Stand Up To Cancer - standuptocancer.orgThis is where the end of cancer begins
   Please leave this field empty

SU2C Blog

Share this:

Like this page on Facebook

Caring for Yourself: Advice for Cancer Caregivers

Posted on July 12, 2013, 6:30 AM
Caring for Yourself: Advice for Cancer Caregivers

By Paul H. Brenner, M.D., Ph.D.

There are few harder tasks than being a caregiver for a loved one going through the journey of cancer. Caregivers are patient advocates. They take notes during office visits, remind those they love to ask specific questions about symptoms they are experiencing, and prepare their own lists of questions for both physicians and nurses.

As a family member or friend taking on a new role, caregiving can take individuals completely out of themselves, their routine, and their life in unconditional service to another. Since patient care can be overwhelming, it is essential for the caregivers to take care of themselves, set goals, exercise, and most importantly, be honest about their feelings of helplessness, frustration, exhaustion and often anger.

There are many potential sources of negative feelings for caregivers. Seeing a loved one suffer a serious disease is painful for everyone, and can be exacerbated by worries about finances and the future. Additionally, the individuals who have cancer tend to feel disempowered by those who are dedicated to helping them. So, ironically what you perceive as a loving act can be interpreted by the patient as disempowerment. In my experience as a psychosocial oncologist, the anger that most caregivers feel is directed toward medicine for its failure to alleviate the pain and suffering of their loved ones. The caregivers often find themselves desperately glued to the Internet researching the latest treatments, procedures, and natural therapies, getting overwhelmed by it all. 

It’s important to find healthy ways of taking care of yourself as a caregiver. Start by acknowledging, rather than denying, your feelings. You don’t have to pretend to be cheerful, even when you are feeling overwhelmed. It’s okay to cry. Don’t be afraid of making mistakes. And don’t expect to be perfect – no one is.

There are simple things you can do to make your life easier. Much of the caregiver’s frustration can be resolved by staying away from the Internet, which is filled with anecdotal tails of cures and complications. Medicine is not a pure science and cannot, as a result, offer absolutes solutions for all problems. But today’s medicine is the best we have presently, and is closer to cancer cures then ever before.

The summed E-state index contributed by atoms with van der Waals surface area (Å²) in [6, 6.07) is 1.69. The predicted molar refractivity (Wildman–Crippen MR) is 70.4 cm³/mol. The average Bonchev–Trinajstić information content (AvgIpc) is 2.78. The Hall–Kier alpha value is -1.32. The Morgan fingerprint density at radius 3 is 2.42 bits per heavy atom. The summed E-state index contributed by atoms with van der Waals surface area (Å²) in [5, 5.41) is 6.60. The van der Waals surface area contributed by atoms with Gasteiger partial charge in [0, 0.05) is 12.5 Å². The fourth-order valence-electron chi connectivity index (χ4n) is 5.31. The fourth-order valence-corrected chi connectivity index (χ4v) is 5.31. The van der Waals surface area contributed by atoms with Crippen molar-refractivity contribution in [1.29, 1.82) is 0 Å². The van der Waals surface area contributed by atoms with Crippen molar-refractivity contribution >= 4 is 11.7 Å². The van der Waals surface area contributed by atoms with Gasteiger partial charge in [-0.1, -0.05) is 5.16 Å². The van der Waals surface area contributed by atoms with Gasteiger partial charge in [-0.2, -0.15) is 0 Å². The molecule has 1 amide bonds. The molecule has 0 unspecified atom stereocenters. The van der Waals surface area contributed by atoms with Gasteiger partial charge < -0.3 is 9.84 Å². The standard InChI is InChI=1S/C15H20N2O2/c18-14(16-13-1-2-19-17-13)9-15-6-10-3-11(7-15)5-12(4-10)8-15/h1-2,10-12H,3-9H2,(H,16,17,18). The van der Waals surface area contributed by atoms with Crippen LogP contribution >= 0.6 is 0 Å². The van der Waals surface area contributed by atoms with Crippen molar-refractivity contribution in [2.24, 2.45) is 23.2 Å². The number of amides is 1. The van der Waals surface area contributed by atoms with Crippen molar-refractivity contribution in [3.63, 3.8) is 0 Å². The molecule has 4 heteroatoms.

Rather than trying to tackle everything, focus on tasks you can control. It could be scheduling doctor visits, helping with meals and errands, and so on. Don’t be afraid to ask for help. Many of us feel that we need to “do it all.” Ask friends and family to help with chores, appointments, and so on. You may need assistance with the emotional challenges of caregiving, too. Try talking with your inner circle of support: loved ones, faith groups, or social circles. Or go beyond your inner circle to join a caregiver support group, or speak with a counselor, social worker, psychologist or other mental health professional. Each of these people may be able to help you talk about things that you don’t feel you can talk about with your loved ones.

So dear caregiver, be kind to yourself and treat yourself as lovingly as those you love. Find time and space for yourself. This allows the person who is ill to feel better and less guilty for consuming your life and for the suffering they feel they have caused you. To paraphrase the Serenity Prayer, change those things in life that you can, and have the wisdom to accept those things you cannot. Caregiving is a love beyond love that has no beginning or end, so cherish yourself with the identical love that your have for your beloved.

Paul Brenner M.D., PhD. was a gynecological oncologist who practiced obstetrics and gynecology, and also holds a Doctorate in Counseling Psychology. His journey through the healing arts has been in search of those unseen processes that play into chronic illness. He presently is the Psychosocial Oncologist at the UCSD Health Systems San Diego Cancer Center. Also, he is a Research Fellow at The San Diego Cancer Research Institute. He is involved in studying the impact of Trans-Generational Emotional Patterns on Health and Illness. He is the author of “Seeing your Life Through New Eyes” and “Buddha in the Waiting Room.”  He also has lectured throughout the world.

Return to Blog